'What makes an excellent mental health doctor?' A response integrating the experiences and views of service users with critical reflections of psychiatrists in Australia

Gunasekara, Imani, Patterson, Sue and Scott, James G. (2017) 'What makes an excellent mental health doctor?' A response integrating the experiences and views of service users with critical reflections of psychiatrists in Australia. Health and Social Care in the Community, 25 6: 1752-1762. doi:10.1111/hsc.12449


Author Gunasekara, Imani
Patterson, Sue
Scott, James G.
Title 'What makes an excellent mental health doctor?' A response integrating the experiences and views of service users with critical reflections of psychiatrists in Australia
Journal name Health and Social Care in the Community   Check publisher's open access policy
ISSN 0966-0410
1365-2524
Publication date 2017-05-03
Sub-type Article (original research)
DOI 10.1111/hsc.12449
Open Access Status Not yet assessed
Volume 25
Issue 6
Start page 1752
End page 1762
Total pages 11
Place of publication Chichester, West Sussex, United Kingdom
Publisher Wiley-Blackwell Publishing
Language eng
Abstract While therapeutic relationships are appropriately recognised as the foundation of mental health service, service users commonly report suboptimal experiences. With shared understanding critical to improvement in practice, we explored service users' experiences and expectations of psychiatrists and consultations, engaging psychiatrists throughout the process. Using an iterative qualitative approach we co-produced a response to the question 'what makes an excellent mental health doctor?' Experiences and expectations of psychiatrists were explored in interviews with 22 service users. Data collection, analysis and interpretation were informed by consultation with peer workers. Findings were contextualised in formal consultations with psychiatrists. As 'masters of their craft', excellent mental health doctors engage authentically with service users as people (not diagnoses). They listen, validate experiences and empathise affectively and cognitively. They demonstrate phronesis, applying clinical knowledge compassionately. Psychiatrists share service users' aspiration of equitable partnership but competing demands and 'professional boundaries' constrain engagement. Consistent delivery of the person-centred, recovery-oriented care promoted by policy and sought by service users will require substantial revision of the structure and priorities of mental health services. The insights and experiences of service users must be integral to medical education, and systems must provide robust support to psychiatrists.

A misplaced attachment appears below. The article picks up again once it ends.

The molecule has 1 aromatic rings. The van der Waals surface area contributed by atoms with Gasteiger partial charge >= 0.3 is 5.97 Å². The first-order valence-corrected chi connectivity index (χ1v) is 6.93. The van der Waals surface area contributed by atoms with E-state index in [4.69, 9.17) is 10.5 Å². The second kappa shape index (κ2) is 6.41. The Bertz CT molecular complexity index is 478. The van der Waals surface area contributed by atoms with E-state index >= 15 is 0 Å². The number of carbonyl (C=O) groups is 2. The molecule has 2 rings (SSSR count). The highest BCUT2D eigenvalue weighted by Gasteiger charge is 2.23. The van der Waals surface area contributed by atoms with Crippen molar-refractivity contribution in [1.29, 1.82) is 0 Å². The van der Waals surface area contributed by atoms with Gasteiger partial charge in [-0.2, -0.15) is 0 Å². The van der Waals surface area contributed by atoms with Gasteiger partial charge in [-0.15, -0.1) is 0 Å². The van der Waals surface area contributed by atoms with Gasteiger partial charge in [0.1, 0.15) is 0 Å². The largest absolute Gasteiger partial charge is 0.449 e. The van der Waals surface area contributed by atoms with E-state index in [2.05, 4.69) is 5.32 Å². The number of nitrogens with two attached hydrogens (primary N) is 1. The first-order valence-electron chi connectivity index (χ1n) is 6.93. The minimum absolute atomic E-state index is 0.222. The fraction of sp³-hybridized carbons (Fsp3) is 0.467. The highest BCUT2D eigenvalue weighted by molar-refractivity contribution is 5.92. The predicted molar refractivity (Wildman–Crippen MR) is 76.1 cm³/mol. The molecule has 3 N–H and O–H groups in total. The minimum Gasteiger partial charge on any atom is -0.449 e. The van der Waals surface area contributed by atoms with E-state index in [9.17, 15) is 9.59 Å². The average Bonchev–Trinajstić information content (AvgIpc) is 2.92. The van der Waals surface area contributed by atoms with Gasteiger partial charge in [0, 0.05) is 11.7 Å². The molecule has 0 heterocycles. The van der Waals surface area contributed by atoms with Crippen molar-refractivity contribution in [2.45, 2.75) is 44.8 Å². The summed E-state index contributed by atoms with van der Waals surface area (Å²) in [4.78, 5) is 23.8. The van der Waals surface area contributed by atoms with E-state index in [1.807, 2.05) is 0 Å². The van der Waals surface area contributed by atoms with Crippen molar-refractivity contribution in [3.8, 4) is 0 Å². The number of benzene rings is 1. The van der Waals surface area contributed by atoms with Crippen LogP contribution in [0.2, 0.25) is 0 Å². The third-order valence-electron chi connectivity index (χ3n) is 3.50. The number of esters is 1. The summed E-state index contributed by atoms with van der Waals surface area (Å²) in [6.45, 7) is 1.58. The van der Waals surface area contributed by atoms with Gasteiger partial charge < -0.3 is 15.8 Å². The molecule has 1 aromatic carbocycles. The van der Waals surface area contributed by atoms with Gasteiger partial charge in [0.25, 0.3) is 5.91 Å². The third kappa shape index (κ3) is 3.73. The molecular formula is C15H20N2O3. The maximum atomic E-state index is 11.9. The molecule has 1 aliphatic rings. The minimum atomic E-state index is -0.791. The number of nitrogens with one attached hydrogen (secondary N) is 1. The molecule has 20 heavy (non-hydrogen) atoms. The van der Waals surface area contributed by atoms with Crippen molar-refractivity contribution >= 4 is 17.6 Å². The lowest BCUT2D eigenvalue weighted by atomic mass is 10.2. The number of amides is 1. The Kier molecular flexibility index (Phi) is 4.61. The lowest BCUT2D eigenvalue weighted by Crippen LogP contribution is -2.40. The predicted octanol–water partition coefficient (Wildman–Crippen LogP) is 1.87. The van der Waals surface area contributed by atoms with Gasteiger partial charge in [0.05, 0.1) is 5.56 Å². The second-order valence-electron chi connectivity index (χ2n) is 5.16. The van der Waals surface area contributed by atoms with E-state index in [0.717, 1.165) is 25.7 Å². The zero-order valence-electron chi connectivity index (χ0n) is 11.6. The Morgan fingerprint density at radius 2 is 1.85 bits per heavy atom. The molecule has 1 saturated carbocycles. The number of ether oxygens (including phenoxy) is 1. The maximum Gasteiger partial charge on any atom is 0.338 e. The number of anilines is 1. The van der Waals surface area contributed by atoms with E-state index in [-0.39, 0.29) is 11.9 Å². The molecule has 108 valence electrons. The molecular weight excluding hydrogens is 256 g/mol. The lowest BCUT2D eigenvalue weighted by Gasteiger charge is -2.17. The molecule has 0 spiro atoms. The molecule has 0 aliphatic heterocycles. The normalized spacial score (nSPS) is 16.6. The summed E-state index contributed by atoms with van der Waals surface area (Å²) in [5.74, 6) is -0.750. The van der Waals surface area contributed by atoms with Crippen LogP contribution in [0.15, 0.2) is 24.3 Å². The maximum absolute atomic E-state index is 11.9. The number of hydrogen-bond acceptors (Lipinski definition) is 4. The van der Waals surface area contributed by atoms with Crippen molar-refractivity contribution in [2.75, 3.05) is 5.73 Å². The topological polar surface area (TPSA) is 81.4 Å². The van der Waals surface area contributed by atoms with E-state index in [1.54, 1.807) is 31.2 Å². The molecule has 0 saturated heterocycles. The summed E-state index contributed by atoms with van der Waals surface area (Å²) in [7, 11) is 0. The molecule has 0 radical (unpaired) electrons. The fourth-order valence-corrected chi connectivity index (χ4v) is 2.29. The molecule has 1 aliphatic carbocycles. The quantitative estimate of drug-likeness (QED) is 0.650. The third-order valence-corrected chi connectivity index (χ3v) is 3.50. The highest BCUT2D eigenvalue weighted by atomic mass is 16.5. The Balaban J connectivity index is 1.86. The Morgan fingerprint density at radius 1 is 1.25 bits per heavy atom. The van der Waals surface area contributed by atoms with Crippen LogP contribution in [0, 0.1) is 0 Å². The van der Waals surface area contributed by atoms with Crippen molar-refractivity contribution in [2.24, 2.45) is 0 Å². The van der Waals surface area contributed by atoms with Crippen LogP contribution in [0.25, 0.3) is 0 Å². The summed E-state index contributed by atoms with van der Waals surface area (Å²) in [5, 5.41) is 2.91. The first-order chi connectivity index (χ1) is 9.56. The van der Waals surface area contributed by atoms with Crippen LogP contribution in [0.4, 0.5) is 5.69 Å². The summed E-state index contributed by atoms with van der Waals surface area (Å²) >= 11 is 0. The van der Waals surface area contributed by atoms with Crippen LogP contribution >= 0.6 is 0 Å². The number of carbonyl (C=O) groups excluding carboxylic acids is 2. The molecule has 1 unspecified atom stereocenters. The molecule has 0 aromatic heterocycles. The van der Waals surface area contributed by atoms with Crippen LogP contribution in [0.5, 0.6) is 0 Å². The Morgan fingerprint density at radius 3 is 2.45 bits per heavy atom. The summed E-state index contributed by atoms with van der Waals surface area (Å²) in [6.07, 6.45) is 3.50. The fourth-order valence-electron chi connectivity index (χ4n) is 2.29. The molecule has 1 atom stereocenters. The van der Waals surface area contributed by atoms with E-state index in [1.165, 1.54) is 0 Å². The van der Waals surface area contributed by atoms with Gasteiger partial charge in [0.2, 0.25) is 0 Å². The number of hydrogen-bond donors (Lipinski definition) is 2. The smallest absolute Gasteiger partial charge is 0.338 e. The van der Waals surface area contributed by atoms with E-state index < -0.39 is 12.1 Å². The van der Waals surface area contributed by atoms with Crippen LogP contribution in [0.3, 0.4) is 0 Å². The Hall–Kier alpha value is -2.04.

Keyword Public Health, Environmental and Occupational Health
Health Policy
Social Sciences (miscellaneous)
Sociology and Political Science
Q-Index Code C1
Q-Index Status Provisional Code
Grant ID APP1105807
Institutional Status UQ
Additional Notes In Press accepted for publication

Document type: Journal Article
Sub-type: Article (original research)
Collections: UQ Centre for Clinical Research Publications
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Created: Tue, 19 Sep 2017, 14:41:01 EST by James Scott on behalf of UQ Centre for Clinical Research